There’s a scene from That ’70s Show that always pops into my mind when I think of Kitty Forman. Early in the series, she comes home from a long shift as a nurse at a hospital, where — just like at home — she’s overworked and undervalued. All she wants is those damn teenagers in her basement to give her a hit of nicotine. “I’m going to close my eyes,” Kitty announces, “and when I open them, there better be a cigarette between these two fingers.” One appears, followed by five lighters, but her puffs of ecstasy last for mere seconds before she’s back to reality. Her husband, Red, is barreling down the staircase, and he’s almost definitely going to call someone a dumbass.
Debra Jo Rupp played the endearing, often tipsy capital-M matriarch for the entirety of That ’70s Show’s run, nurturing anybody and anything that had the luck of crossing the threshold of her screen door. She’s now reprising her role, alongside Kurtwood Smith’s cantankerous Red, in Netflix’s That ’90s Show, which centers around their granddaughter visiting them for the summer in Point Place, Wisconsin. (Leia is, of course, the child of Topher Grace’s Eric and Laura Prepon’s Donna.) Rupp is still reckoning with this new decade of Kitty’s life, especially when thinking of her evolution. “She’s questioning her purpose now. I haven’t even told the writers this, but having that question hang over everything Kitty does is a fun thing to play,” she says. “It’s a secret and people don’t know I’m doing that. Well, now they will.”
You must be told this a lot, but I find you to be one of the most compelling sitcom mothers of all time. I feel like I’m disrespecting you by not sipping Schnapps right now.
I think most of that is due to the writing. They’ve made Kitty not a perfect person so can you identify with her more.
Hey, don’t sell yourself short with your acting.
I love her. I love that she smokes, drinks, and curses at Red once in a while. [Laughs.] She’s ever-cheerful and loves everybody. Except for Canadians.
Where should she rank in the pantheon of TV moms? Is it like — Carol Brady, Kitty Forman, Lucille Bluth, end of list?
Who’s Lucille Bluth?
Ah, she’s the mom from Arrested Development.
I never watched it but my friends loved it. At that point in my life I wasn’t watching television much. Carol Brady wasn’t my favorite mom, although I love Florence Henderson. Maybe because I’m older, but I wasn’t a Brady Bunch person. I didn’t grow up with a TV mom I loved. I generally wasn’t a fan of family shows; I grew up with The Mary Tyler Moore Show and workplace comedies. Also Happy Days. We’re just going to have to call it with Kitty as number one.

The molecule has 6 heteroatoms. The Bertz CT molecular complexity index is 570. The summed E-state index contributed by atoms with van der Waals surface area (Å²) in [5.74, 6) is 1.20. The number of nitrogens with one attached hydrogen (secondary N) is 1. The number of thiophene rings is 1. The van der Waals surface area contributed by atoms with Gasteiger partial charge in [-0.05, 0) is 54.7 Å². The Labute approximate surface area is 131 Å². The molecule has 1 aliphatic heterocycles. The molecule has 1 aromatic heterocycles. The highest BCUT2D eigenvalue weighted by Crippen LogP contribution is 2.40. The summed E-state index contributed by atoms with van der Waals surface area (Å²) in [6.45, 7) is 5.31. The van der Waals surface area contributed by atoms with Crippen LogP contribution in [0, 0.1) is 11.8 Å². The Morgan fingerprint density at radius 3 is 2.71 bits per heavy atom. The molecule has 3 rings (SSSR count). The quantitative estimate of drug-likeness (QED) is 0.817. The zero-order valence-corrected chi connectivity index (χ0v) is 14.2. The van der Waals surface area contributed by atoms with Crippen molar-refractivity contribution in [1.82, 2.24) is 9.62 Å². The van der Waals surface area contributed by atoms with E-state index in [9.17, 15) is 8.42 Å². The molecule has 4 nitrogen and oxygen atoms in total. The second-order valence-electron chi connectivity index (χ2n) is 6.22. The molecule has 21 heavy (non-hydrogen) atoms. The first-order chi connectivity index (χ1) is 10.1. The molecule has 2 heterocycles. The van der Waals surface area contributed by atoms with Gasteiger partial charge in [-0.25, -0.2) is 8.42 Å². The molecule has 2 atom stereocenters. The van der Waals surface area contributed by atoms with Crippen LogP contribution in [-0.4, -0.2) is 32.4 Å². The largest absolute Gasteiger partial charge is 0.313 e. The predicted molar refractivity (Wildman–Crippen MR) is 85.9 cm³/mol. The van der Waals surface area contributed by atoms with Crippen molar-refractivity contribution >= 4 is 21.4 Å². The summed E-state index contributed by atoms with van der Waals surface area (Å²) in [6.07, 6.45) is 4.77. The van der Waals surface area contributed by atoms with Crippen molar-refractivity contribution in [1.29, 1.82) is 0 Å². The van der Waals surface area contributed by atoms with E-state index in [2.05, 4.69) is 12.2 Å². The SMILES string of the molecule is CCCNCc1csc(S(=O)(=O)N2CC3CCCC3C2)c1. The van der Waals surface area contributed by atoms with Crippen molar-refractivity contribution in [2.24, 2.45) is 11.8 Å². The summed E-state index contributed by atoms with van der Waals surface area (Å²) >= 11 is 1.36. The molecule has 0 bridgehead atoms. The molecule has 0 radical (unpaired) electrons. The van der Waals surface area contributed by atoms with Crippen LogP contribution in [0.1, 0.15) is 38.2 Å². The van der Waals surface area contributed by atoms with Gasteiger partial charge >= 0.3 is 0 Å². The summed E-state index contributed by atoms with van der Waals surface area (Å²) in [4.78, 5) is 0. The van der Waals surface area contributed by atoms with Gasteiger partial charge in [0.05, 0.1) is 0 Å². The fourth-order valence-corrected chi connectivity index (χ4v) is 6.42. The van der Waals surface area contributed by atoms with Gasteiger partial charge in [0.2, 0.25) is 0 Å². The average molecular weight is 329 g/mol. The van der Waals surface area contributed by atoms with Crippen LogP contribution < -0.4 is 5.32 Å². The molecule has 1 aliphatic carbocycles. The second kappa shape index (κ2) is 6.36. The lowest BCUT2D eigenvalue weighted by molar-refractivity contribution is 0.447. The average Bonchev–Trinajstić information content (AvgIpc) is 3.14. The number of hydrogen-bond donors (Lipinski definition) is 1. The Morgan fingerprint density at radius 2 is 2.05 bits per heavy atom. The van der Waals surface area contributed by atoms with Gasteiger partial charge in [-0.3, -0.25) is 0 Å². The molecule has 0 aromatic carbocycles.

I can’t imagine That ’90s Show would’ve been made unless you and Kurtwood agreed to be the leads. How were you enticed to revive Kitty after all these years?
You know, I’m not sure that’s right. That ’90s Show could’ve been brought back with any of the original kids, but they’re so busy and have a lot of moving pieces in their careers. They’re young and active, and they should be.
I remember initially being completely shocked when I heard the pitch and then going … No? Maybe? There was a lot to consider. I don’t live in California anymore. But it was less episodes and I love Kitty. I love playing that part. There are no rules. I was shocked and then a little honored. And then I got very excited. The show needed a grounding force to bring it back.
Why were you shocked?
I have a very hard time saying good-bye. If I could sneak out the door, I would. When That ’70s Show ended I took pretty much everything from the set. I had the cheese-grater lights in my basement. I had Kitty’s sweaters and nursing shoes. I never thought it would come back.
I remember when they were talking to Kurtwood and I about it, and I said, “The ’90s? I don’t even remember the ’90s. What happened in the ’90s?” It was a very transformational decade for me. I moved to Los Angeles in 1990 from New York City. I was 40 years old. I had to learn to drive again. I was trying to be a television actress. I started doing series work and bought my first house. Oh, and my first computer and cell phone. When I think about it, no wonder why it was a blur. It went so fast and it was a total blur.
I thought it made a lot of sense that the new show centers around a grandchild.
I love the name Leia but I’m not big on Star Wars. Put a laser in my hand and I’ll wave it around and call it a day.
Did you hear some bad revival pitches over the years that you passed on?
No, we didn’t pass on anything. At some point, the idea was floated that Eric and Donna would do something, but it was quickly said no to. At the time, Laura was doing Orange Is the New Black, and Topher is always working.
Do you remember the first time you and Kurtwood met?